Through fire insurance, space's intangibility became as much an object of capital investment as any other material, with buildings rated according to their volume. Fire insurance thus made architecture fungible.
Insurers gained large profits from sugar mills’ and refineries’ inflammability, and proliferating steam technology created new dangers. Several insurance companies were entangled in the transatlantic trade of labor and capital in the forms of construction, building materials, sugar, and insurance. Comparing alignments or discrepancies in alternative modes of conceiving of buildings, this project analyzes the capacities of architecture to create and manifest value, predicated on that architecture's hypothetical destruction.
1. “Continuing Hazard: A Gutted Refinery” (1820), from Clive Trebilcock, Phoenix Assurance and the Development of British Insurance, Vol. I (Cambridge, UK: Cambridge University Press, 1985), 20.
2. “[Jenkin] Jones sketches rebuilding on St Thomas,” (1808) from Trebilcock, Phoenix Assurance, 217.
Paula Vilaplana de Miguel, MS.CCCP 2019
Haunted Real Estate: Gender, Occultism, and the Mediatization of Domestic Space
“Fall into the Mystery. Tours daily.” This enigmatic invitation is the first encounter one may have when approaching the Winchester House in San Jose, California. The historical value of the house is entangled with a narrative of the occult thoroughly exploited through the media: novels, films, postcards and a wide range of memorabilia emphasize the ghostly associations of the house over its specific features as a Victorian rarity. A similar strategy seems to surround the functioning of uncounted XIXth Century houses across the country: open to the public as sites of both history and mystery, these buildings serve as museum-houses where the visitor is offered the possibility to choose between conventional tours or fabricated paranormal “experiences”. Because a wide range of haunted attractions construct their narratives around female figures, what systems of power do they facilitate and disseminate? Following Silvia Federici’s re-reading of witch hunting as an orchestrated socio-economical tactic giving rise to capitalism through public condemnation of marginal practices, architectural scholarship needs to query the role of haunted architectures as by-products of a larger structure of dominance. Are haunted houses disciplinary spectacular machines playing an eternal reprobation of unruly behaviors? This project aims to analyze these and other related issues through inspection of different case-studies across the United States and will explore the possibilities to offer counter-narratives to the widespread associations haunting Victorian architecture.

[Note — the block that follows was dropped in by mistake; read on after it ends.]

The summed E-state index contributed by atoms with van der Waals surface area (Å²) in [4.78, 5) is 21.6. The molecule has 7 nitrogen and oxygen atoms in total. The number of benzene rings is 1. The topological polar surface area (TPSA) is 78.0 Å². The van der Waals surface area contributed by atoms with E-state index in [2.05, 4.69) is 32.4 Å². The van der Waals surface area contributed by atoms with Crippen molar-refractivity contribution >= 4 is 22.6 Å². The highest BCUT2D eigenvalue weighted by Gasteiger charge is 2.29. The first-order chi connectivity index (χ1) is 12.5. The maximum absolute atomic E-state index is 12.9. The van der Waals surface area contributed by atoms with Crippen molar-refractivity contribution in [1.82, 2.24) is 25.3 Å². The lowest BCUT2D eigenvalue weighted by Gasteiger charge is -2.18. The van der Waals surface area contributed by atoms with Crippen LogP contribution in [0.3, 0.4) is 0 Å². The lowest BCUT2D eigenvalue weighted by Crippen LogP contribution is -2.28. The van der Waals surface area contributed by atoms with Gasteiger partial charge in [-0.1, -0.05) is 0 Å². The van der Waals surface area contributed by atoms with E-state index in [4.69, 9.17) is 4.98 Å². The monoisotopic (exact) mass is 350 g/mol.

HAUNTED REAL ESTATE’s case-studies include, amongst others, the Winchester House in San Jose, the Whaley House Museum in San Diego, the Molly Brown House in Denver, the Lizzie Borden House in Fall River or the Merchant’s House Museum in New York.
1. Winchester Mystery House 1959
2. 1910 Garden Party at the Molly Brown House Museum (The Denver Post via Getty Images)